Author of the queen of Christian inscriptions.
Abercius was the bishop of Hieropolis in Phrygia. A Byzantine biography is extant, but it is very late. His real claim to fame is the wondrously worded inscription that he left as an epitaph, which describes a journey to Rome, then back to Phyrgia via Syria and the land across the Euphrates.
The inscription must date to late century II or early century III. This transcription is based on the text in Orazio Marucchi, Christian Epigraphy, translated by J. Armine Willis (the text itself is based in turn on the reconstruction by De Rossi).
I, the citizen of an eminint city, made this [tomb] while living so that in due season I might have where to place my body. Abercius is my name, being the disciple of the chaste shepherd who feeds his flocks on mountains and plains, who has great eyes looking everywhere; for he taught me faithful writings.
He sent me to kingly Rome to contemplate it and to see the queen, golden-robed, golden-shoed. And there I saw a people having the lustrous seal. And I saw the plain of Syria and all the cities, Nisibis, having crossed the Euphrates. And everywhere I had associates. Having Paul I followed; faith led everywhere, and everywhere set before me as food the fish from the fountain, mighty, clean, which a chaste virgin grasped, and this gave to friends to through everything, having fine wine, giving it, mixed, with bread.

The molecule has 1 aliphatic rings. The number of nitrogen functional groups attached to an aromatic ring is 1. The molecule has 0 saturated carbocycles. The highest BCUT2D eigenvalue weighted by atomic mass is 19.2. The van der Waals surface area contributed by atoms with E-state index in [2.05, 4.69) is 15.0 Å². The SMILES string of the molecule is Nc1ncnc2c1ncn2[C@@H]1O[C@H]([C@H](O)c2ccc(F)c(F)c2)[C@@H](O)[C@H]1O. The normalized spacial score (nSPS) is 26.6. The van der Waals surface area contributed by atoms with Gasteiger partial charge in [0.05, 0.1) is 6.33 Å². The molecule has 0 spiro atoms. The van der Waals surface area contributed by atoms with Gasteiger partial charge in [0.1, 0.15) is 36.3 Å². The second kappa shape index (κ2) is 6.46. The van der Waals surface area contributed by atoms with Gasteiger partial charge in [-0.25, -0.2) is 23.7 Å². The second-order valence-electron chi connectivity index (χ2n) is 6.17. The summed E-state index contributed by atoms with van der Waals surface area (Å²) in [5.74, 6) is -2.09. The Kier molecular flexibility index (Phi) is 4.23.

These things I, Abercius, being present, said to be inscribed, truly in my seventy-second year. Let the one who understands these things, every man who thinks likewise, pray for Abercius. Let no man place any other tomb on mine. But if so he shall pay two thousand gold pieces to the treasury of the Romans, and a thousand gold pieces to my fine fatherland Hieropolis.
The boldfaced parts represent the fragmentary inscription itself, discovered by William Ramsay in 1883 in Phrygia. The rest of the text De Rossi reconstructed from Symeon Metaphrastes, a Byzantine hagiographer (century X), who published the Acts of Abercius. The inscription consists of three different sections, or faces.